# [Numpy-discussion] Help in speeding up accumulation in a matrix

Nicolas SCHEFFER scheffer.nicolas at gmail.com
Sun Jan 30 14:37:07 EST 2011

```Hi all,

Thanks for all of the answers, it gives me a lot of new ideas and new
functions I didn't know of.
@Charles:
The reshape way is a great idea! It gives a great alternative to the
for loop for your code to be vectorized. I tested it I get
1 loops, best of 3: 1.35 s per loop
Msr being already reshaped. So better than dot but far from the naive way.

@eat:
Yes I need these matrices in memory. I'm doing this operation tens of
thousands of time using different weights (it's an ML algorithm where
w is given by each input example). How would not having them in memory
improve the speed?

@josef
So triu_indices is how you take care of symmetric matrices in Numpy?
I read on the mailing lists that some of the implementations of these
slicings might be slow though. I didn't have the chance to test that
yet, but I sure will.

@gregor
Ok, I feel stupid ;) Thanks Gregor. I really thought I checked the
compatibility of the array.flags before the dot product but it seems I
didn't.
This is the solution, making sure to be C_contiguous before doing the dot.

That gives a 4x improvement over the naive implementation
1 loops, best of 3: 392 ms per loop

In [18]: %timeit dot(Ms.T,w)
1 loops, best of 3: 1.81 s per loop

In [19]: %timeit dot(MsT,w)
10 loops, best of 3: 86.2 ms per loop

That's a hell of a boost! I don't think we could do better than that.

However it's doing almost twice the work it needs to do (symmetric
matrices), so it probably can be done faster. Maybe the underlying
BLAS code takes care of that w/o me knowing though. For now, I think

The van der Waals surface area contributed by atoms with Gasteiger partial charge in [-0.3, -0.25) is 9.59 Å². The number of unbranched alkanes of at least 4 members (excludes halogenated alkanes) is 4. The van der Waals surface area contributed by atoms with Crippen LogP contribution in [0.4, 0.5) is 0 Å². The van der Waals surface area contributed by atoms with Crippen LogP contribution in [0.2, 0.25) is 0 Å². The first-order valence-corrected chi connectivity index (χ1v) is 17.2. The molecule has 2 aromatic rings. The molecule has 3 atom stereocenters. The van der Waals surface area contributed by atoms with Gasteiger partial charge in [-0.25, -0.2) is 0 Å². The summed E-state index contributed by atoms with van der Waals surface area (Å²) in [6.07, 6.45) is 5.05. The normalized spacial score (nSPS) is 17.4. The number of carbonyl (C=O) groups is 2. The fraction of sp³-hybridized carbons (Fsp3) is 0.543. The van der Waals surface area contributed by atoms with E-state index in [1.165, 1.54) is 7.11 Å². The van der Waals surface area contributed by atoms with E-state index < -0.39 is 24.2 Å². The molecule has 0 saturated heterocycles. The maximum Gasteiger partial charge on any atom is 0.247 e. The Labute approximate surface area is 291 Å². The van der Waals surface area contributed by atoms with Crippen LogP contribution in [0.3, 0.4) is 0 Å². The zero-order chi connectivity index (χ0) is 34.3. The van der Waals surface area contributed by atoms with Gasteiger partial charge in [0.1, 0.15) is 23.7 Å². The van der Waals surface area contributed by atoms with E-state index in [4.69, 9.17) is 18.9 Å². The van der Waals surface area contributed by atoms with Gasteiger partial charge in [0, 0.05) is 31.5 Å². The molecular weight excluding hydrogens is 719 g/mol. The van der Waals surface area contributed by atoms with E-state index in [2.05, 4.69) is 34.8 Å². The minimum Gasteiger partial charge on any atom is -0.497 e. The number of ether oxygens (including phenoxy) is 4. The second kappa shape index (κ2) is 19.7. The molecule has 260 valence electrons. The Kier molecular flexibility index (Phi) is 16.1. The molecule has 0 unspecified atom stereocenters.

I'll be fine with 4x improvement!

Thanks much for the help!

-n

On Sun, Jan 30, 2011 at 8:12 AM, Gregor Thalhammer
<gregor.thalhammer at gmail.com> wrote:
>
> Am 29.1.2011 um 22:01 schrieb Nicolas SCHEFFER:
>
>> Hi all,
>>
>> First email to the list for me, I just want to say how grateful I am
>> to have python+numpy+ipython etc... for my day to day needs. Great
>> combination of software.
>>
>> Anyway, I've been having this bottleneck in one my algorithms that has
>> been bugging me for quite a while.
>> The objective is to speed this part up. I've been doing tons of
>> optimization and parallel processing around that piece of code to get
>> a decent run time.
>>
>> The problem is easy. You want to accumulate in a matrix, a weighted
>> sum of other matrices. Let's call this function scale_and_add:
>>        R+=w[i]*Ms[i]
>>    return R
>> This 'for' loop bugs me since I know this will slow things down.
>>
>> But the dimension of these things are so large that any attempt to
>> vectorize this is slower and takes too much memory.
>> I typically work with 1000 weights and matrices, matrices of dimension
>> of several hundred.
>>
>> My current config is:
>> 1 loops, best of 3: 392 ms per loop
>>
>> In [3]: w.shape
>> Out[3]: (2000,)
>>
>> In [4]: Ms.shape
>> Out[4]: (2000, 200, 200)
>> I'd like to be able to double these dimensions.
>>
>> For instance I could use broadcasting by using a dot product
>> %timeit dot(Ms.T,w)
>> 1 loops, best of 3: 1.77 s per loop
>> But this is i) slower ii) takes too much memory
>> (btw, I'd really need an inplace dot-product in numpy to avoid the
>> copy in memory, like the blas call in scipy.linalg. But that's for an
>
> If you use a different memory layout for your data, you can improve your performance with dot:
>
> MsT = Ms.T.copy()
> %timeit np.dot(M,w)
>
> 10 loops, best of 3: 107 ms per loop
>
> for comparison:
> 1 loops, best of 3: 245 ms per loop
>
> I don't think you can do much better than this. The above value gives a memory bandwidth for accessing Ms of 6 GB/s, I think the hardware limit for my system is about 10 Gb/s.
>
> Gregor
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```